Growth Drivers

Australia is the world’s fourth largest coal producer and the world’s largest net exporter due to the relatively small level of domestic consumption. The majority of the resource is located in Queensland and new South Wales. Within Queensland this resource is sourced almost entirely from the Bowen Basin.


Queensland has a rich endowment of high-quality coal resources, with more than 34 billion tonnes (raw coal in-situ) having been identified by drilling operations.

Identified resources of coking coal amount to approximately 8.7 billion tonnes, of which about 4 billion tonnes are suitable for open-cut mining.

The Bowen Basin, which contains virtually all of the state’s hard coking coal, is the most important source of export coal in Queensland. The Callide, Clarence-Moreton, Tarong and Surat basins are important sources of thermal coal for domestic power generation.

The Surat Basin, with its large resources of potentially open-cut thermal coal, continues to attract interest both nationally and internationally and is set to emerge as a major source of high-volatile thermal coal for export. Large-scale open-cut mining is expected to commence in the Surat Basin in the region around Chinchilla and north-west to Wandoan and Taroom within the next five years, subject to establishment of new rail and port infrastructure.

In addition, exploration for export thermal coal now includes a focus on the previously identified large deposits of shallow coal that occur along the eastern flank of the Galilee Basin in western central Queensland. Five major thermal coal developments are proposed for the regions south-west and north-west of Alpha, including new railways and expanded port infrastructure at Abbot Point and Dudgeon Point on the Central Queensland coast.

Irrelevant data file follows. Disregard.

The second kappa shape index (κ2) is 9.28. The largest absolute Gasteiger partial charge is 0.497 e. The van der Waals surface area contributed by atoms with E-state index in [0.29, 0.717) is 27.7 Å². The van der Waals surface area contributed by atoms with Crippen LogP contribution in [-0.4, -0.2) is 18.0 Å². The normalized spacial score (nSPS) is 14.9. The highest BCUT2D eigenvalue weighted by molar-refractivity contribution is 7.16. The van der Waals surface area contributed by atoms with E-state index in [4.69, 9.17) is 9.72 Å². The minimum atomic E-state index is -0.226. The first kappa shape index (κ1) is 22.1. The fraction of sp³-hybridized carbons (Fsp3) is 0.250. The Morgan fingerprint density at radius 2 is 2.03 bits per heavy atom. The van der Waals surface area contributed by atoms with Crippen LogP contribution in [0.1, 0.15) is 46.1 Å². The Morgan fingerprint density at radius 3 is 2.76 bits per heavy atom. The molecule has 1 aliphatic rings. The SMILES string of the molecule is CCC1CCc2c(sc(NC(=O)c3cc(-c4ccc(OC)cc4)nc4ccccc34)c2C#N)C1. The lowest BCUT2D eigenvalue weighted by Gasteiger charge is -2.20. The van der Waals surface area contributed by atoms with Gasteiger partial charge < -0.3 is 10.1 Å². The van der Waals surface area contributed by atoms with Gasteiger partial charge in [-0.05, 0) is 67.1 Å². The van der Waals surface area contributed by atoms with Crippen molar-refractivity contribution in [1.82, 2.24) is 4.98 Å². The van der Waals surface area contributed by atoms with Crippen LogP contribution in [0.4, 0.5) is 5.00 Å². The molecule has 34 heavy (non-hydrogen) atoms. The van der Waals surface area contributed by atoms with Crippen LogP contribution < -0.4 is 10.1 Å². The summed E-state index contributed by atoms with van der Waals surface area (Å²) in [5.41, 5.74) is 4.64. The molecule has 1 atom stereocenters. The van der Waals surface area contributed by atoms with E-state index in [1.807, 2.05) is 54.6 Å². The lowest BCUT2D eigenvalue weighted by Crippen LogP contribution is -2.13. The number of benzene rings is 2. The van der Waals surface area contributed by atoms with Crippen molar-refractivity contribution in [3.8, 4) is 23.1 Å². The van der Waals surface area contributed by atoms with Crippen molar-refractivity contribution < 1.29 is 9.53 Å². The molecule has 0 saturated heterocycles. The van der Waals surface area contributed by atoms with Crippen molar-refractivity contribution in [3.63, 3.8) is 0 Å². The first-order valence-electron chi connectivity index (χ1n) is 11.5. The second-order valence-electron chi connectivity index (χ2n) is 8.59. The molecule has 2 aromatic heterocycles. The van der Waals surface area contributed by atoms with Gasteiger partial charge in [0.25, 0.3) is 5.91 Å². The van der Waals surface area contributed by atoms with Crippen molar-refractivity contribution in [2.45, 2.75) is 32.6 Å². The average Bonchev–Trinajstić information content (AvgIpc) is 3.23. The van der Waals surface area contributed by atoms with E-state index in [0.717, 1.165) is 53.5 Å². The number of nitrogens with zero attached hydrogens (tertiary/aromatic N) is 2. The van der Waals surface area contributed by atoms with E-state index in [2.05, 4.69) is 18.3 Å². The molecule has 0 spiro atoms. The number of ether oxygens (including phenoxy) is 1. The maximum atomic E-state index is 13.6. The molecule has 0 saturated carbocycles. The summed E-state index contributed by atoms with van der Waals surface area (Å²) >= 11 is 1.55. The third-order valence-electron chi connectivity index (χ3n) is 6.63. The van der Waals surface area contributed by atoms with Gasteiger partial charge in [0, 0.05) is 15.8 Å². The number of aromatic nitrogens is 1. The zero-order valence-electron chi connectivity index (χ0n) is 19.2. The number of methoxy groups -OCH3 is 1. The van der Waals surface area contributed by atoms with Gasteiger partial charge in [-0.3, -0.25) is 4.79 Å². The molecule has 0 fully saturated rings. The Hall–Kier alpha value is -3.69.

Queensland’s world-class coal mines and infrastructure, including electrified rail links from the coalfields, allow efficient production and transport of coal to six coal-export terminals. At these terminals, ships of up to 230 000 deadweight tonnes load export coal for distribution to the world market.

Queensland’s saleable coal production in 2010–11 amounted to a total of 179.8 million tonnes (Mt).

Exports totalling 162.5 Mt, worth A$29.04 billion free-on-board, were made to 29 countries. An additional 22.8 Mt were supplied to domestic markets in Australia (22.5 Mt within Queensland).

These exports comprised 116.3 Mt of metallurgical coal (coking coal used in iron and steel making and coal used for pulverised coal injection [PCI] into the blast furnace) and 46.2 Mt of thermal coal used for electricity generation and in industrial processes. Coal exports from Queensland for 2010–11 were down significantly on 2009–10 export tonnages, largely due to flooding in Central Queensland during early 2011, with markets in Asia accounting for over 80 per cent of sales.

Although coal exports to Japan decreased substantially during the year under review compared with coal sales to that country in 2009–10, Japan remained the main export destination for Queensland coal in 2010–11, accounting for 49.28 Mt of export sales — down from 57.32 Mt in 2009–10. India ranked as the second largest buyer (27.51 Mt) with Korea third (22.18 Mt).  China in fourth position, received 21.78 Mt of coal from Queensland suppliers in 2010–11, substantially below 2009–10 coal sales to that country of 30.92 Mt.

To help meet increasing demand from international buyers, the Queensland Government is working with the coal industry and private enterprise to facilitate mine expansions, the development new coal mining projects and provision of adequate coal export infrastructure. QR National is now a publicly listed company and the Abbot Point coal terminal has been leased to the private sector.

Although severely impacted by damaging floods in early 2011, the Queensland coal industry and supporting infrastructure have now recovered and continue to expand to meet growing world demand, particularly from Asia.

Download the 2012 mining facts PDF

To satisfy the global demand for coal, Australian coal exports are expected to grow over the next five years at rates in excess of the previous five years (depicted left*).
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